One of the striking qualities that shows a leader in a person is the attitude of admitting mistakes – personal (naturally), and ALSO, of his/her team. This nature is striking enough, for 2 main reasons in my opinion – 1) It is very tough to have the (noblest) courage to admit a mistake 2) Consequentially, it is rare to find such people.

In contextual terms – from what I have seen at workplace –  I think the above mentioned quality helps discriminate a leader from a manager. Now, there are many such attributes that go hand in hand – People say ‘one needs to take ownership’, ‘one has to have a sense of responsibility’ etc., However, the essence of what is conveyed is the same – being ready to admit one’s mistake.

Last month my friend had to attend a leadership gathering conducted by his organization. He felt a bit bad for his director that the gentlteman had to spend on a day long meeting to explain terms like ‘accountability’ & ‘responsibility’ to all current managers and project leads. This is already a proof  to a rarity of ‘real’ (non-pseudo) leaders, no matter whether it is IT industry or anywhere.

I used to have one junior resource who always talked in plurality – ‘We will finish the job, Hari’, ‘We will definitely do it by today, Hari’ – I instantly shut him up on every such occsasion and said, ‘Boss, it is YOUR bloody job, and YOU are responsible’ :)

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4 thoughts on “The noblest courage

  1. Nice post, one has to def take up responsibility and should have the courage to admit his mistakes.

    But I dont see anyone working as individuals (atleast in our industry) and so I personally see no mistake in some one telling you that “we will finish the job, Hari”, and I believe that such a person is a perfect team player and takes up even more responsibility, because when something fails its not the individual alone(of course it affects him more), but it’s the failure of the team.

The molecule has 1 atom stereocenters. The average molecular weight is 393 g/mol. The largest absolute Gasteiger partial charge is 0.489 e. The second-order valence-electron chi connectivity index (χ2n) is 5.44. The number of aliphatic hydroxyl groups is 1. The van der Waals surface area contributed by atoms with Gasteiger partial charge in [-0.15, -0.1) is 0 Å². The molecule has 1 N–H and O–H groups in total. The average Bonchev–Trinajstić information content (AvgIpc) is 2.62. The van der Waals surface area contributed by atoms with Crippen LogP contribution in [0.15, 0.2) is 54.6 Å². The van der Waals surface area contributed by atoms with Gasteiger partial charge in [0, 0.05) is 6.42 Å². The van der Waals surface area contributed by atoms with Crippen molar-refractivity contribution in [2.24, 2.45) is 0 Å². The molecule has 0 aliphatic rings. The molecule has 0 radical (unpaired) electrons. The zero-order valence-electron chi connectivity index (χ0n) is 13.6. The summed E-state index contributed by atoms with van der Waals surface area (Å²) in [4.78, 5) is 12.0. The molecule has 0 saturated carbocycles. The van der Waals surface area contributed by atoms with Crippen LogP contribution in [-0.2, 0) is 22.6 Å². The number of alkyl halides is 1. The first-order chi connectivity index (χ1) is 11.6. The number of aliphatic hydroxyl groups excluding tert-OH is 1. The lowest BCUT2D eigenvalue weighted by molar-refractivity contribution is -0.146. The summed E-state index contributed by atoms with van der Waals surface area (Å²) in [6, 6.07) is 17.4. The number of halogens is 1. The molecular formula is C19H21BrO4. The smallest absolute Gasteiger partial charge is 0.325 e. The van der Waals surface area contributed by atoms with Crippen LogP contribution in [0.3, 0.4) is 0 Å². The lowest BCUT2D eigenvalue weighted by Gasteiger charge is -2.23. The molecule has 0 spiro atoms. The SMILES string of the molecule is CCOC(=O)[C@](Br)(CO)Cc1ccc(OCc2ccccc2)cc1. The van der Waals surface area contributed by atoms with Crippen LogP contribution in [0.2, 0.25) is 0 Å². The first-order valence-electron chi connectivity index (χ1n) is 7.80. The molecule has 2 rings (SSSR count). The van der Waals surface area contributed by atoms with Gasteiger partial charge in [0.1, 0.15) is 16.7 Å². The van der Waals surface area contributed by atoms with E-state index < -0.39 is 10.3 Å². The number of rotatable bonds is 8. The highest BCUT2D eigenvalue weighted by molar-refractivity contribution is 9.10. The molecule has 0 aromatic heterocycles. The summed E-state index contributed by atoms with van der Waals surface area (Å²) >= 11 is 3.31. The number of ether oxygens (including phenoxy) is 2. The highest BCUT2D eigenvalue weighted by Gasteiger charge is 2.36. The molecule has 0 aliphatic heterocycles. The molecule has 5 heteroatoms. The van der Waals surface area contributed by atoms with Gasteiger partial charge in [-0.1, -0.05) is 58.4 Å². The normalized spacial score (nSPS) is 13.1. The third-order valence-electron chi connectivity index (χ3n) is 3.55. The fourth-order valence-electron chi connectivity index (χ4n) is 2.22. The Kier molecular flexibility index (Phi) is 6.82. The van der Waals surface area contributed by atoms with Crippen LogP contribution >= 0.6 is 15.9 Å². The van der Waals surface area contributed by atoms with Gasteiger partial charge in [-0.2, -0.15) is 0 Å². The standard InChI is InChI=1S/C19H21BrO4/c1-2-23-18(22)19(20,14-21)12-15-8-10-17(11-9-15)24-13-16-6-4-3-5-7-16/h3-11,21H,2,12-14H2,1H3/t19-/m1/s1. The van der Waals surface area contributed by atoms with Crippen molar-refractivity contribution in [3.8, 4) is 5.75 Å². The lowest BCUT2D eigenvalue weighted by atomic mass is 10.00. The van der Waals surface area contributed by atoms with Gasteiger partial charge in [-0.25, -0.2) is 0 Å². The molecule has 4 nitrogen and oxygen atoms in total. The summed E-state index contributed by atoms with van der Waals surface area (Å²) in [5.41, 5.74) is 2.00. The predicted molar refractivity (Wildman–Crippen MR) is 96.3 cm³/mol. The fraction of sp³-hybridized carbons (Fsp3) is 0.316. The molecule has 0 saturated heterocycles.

Also when one says “we will do it”, I see that person takes up more responsibility

  2. Dear Sriram,

    It would be more agreeable and understandable when this ‘we-will-do-it’ phrase comes from a team lead. But when the same team lead assigns a task or responsibility to a junior, the junior has to rather use ‘Yes-I-will-do-it’ kind of phrase. It depends on what role you play in the context – Are you the one who gives the job or are you the one who is given?

    Except for faculties like art, dance, writing, music etc.,any work’s success is an end-result of a team’s hardwork. That said, even the above mentioned faculties could involve creations involving contribution from a group of people. However, success is like the dearest child and failure is an orphan. Everyone wants to own success, but no one wants to own failure – it is another natural law of selection. The fear of failure or some misdirection in attitude, perhaps, makes people disown responsibilities. That hidden fear or recalcitrant attitude shouldn’t be allowed to set in. The first step to prevent that is to use the correct words to start with – That is why I corrected those words of my junior – Because, the concept I have talked about is a soft skill that can so easily elude, but at the same time, which is so vital in making someone a leader . I am sure that junior will understand when he grows to be a leader.

    I am surprised, someone reads my blog. :D

  3. Kavitha gave me your blog ID and here I am :)

    Another hit from you…

    Your language is a real balm to the eyes and the mind. When a team member shies away from saying “I”, it shows lack of confidence in himself. ” I will finish it” should be the mantra and that would take him to places. Enjoyed it immensely…

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